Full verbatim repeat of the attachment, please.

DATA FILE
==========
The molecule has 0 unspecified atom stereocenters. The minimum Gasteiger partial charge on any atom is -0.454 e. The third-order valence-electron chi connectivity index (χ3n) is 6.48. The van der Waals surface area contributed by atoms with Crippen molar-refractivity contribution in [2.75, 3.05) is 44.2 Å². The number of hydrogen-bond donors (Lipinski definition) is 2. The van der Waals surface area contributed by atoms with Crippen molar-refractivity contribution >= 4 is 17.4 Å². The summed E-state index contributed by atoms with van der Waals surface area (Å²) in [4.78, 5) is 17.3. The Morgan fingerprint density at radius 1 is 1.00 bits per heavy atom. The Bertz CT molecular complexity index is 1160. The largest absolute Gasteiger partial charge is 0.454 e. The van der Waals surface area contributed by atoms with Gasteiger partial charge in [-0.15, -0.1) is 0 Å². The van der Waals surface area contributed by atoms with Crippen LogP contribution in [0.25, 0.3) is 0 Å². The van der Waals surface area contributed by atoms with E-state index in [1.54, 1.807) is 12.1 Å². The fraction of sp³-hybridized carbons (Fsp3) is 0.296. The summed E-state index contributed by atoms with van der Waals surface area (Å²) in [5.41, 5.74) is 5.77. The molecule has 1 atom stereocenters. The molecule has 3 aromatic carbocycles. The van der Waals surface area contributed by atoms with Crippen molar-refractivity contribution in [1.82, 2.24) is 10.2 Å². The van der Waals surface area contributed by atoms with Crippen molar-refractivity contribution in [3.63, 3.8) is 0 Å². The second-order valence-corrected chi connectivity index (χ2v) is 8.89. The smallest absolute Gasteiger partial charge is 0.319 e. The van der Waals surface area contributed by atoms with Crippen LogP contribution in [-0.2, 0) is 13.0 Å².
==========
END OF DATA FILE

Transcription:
The molecule has 0 unspecified atom stereocenters. The minimum Gasteiger partial charge on any atom is -0.454 e. The third-order valence-electron chi connectivity index (χ3n) is 6.48. The van der Waals surface area contributed by atoms with Crippen molar-refractivity contribution in [2.75, 3.05) is 44.2 Å². The number of hydrogen-bond donors (Lipinski definition) is 2. The van der Waals surface area contributed by atoms with Crippen molar-refractivity contribution >= 4 is 17.4 Å². The summed E-state index contributed by atoms with van der Waals surface area (Å²) in [4.78, 5) is 17.3. The Morgan fingerprint density at radius 1 is 1.00 bits per heavy atom. The Bertz CT molecular complexity index is 1160. The largest absolute Gasteiger partial charge is 0.454 e. The van der Waals surface area contributed by atoms with Gasteiger partial charge in [-0.15, -0.1) is 0 Å². The van der Waals surface area contributed by atoms with Crippen LogP contribution in [0.25, 0.3) is 0 Å². The van der Waals surface area contributed by atoms with E-state index in [1.54, 1.807) is 12.1 Å². The fraction of sp³-hybridized carbons (Fsp3) is 0.296. The summed E-state index contributed by atoms with van der Waals surface area (Å²) in [5.41, 5.74) is 5.77. The molecule has 1 atom stereocenters. The molecule has 3 aromatic carbocycles. The van der Waals surface area contributed by atoms with Crippen molar-refractivity contribution in [1.82, 2.24) is 10.2 Å². The van der Waals surface area contributed by atoms with Crippen molar-refractivity contribution in [3.63, 3.8) is 0 Å². The second-order valence-corrected chi connectivity index (χ2v) is 8.89. The smallest absolute Gasteiger partial charge is 0.319 e. The van der Waals surface area contributed by atoms with Crippen LogP contribution in [-0.2, 0) is 13.0 Å².